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Language is one of the most important aspects of life and without it, communication would have been impossible. With every generation, new vocabularies arose and a different language that they alone could understand. The youth always preferred a way to communicate among themselves that the elders wouldn’t get to ever know what they talked about. Maybe that is why, ‘lugha za mitaani’ never seized to grow. Just when the older generations caught up with the youth, they would purposely change into newly formed vocabularies. We had the ‘sheng’ that really threatened the official languages in school whereby students started applying it in their compositions and insha and even made it their commonly used language. Sheng really affected what could be called ‘pure English’ or ‘Kiswahili fasihi’.

Yet still, generations never seized to come up with new forms of language. Another one was the reversed way of talking whereby words are read backwards. Anita became ‘Atina’ and Amina became ‘Anima’ and much more of that. Apart from that, there are those who added the‘t’ and ‘r’ syllables in every word they said. ‘Wataka nini’ was said as ‘waratarakara niriniri?’ or ‘wewe njoo hapa’ became ‘werewere njoro harapara’. I remember how my classmates at high school would talk like that and so fast and it would practically take me some minutes before ever understanding what they were talking about. So when they laughed, I would be among the last ones to laugh when the joke was already stale; since I was slow in understanding their language.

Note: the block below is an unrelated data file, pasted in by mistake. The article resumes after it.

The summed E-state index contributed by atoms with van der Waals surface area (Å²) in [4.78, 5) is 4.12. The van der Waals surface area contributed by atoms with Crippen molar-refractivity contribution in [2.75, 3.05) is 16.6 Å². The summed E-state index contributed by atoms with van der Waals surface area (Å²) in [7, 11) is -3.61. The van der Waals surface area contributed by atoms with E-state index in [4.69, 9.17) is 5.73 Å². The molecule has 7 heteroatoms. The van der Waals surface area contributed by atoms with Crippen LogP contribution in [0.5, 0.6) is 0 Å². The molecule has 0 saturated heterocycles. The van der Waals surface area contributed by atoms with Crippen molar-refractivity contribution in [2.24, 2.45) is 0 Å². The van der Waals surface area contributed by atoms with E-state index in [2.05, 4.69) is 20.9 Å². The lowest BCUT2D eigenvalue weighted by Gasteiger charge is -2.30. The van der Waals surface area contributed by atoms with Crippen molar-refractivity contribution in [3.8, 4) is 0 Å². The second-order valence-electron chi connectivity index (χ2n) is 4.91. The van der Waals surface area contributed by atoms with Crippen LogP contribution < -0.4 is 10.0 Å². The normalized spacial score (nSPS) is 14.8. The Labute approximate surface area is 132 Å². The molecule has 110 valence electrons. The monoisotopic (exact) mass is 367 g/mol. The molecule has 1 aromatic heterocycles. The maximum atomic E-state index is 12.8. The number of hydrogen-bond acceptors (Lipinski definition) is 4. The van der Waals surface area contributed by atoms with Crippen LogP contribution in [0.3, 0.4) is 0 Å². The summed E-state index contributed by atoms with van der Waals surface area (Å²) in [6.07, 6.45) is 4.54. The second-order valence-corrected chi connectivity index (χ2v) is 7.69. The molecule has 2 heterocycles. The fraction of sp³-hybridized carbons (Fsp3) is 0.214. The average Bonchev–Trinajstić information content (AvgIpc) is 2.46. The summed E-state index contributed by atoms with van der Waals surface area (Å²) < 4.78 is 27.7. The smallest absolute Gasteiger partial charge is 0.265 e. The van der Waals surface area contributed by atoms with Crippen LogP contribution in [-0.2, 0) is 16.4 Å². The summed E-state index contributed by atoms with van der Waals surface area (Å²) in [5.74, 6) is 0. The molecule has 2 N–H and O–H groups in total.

With all that still, the most interesting way of talking was the direct translation one. It is very amazing how people quickly got to find shortcuts for themselves in language. I remember one time hearing a primary school student exclaiming ‘My mother parent!’ and it actually took me a minute before I understood that what she meant was the Kiswahili exclamation of ‘mamangu mzazi!’ When you ask them they say, we are supposed not to dare talk Kiswahili at school unless during Kiswahili lesson so they opted for direct translation. But what is even worse is that even the honorable people in the society have been caught doing the same. Without pointing fingers, one member of the parliament said ‘I am eyes’ to mean ‘niko macho’ when caught asleep in the parliament.

The youth actually find it fun to be talking in the direct translation form and well, I have to admit that it is quite interesting how fast they think. ‘Mum is scratching the coconut’ to mean ‘mama yuwakuna nazi’ Another example is how a boy was telling his teacher ‘my dad pulls the cigarette’ to mean ‘yuwavuta sigara’ but that’s not the end of it; they can actually write you an entire composition doing the same.

The most recent one and most widely spread is the internet language. Teachers have been made to cancel a lot of words in examination papers due to the effect of internet language. Words like ‘LOL’ for ‘laugh out loud’ ‘btw’ for ‘by the way’ tnx’ for ‘thanks’ among many others is what has made youths apparently ‘lazy’ in writing with correct spellings and proper language.

Well, it may be funny but the effect of it all is what is seen in the compositions and examination papers and students tend to fail miserably for such reasons. It is important that students know how to differentiate what is play time and when it is time to get serious with studies and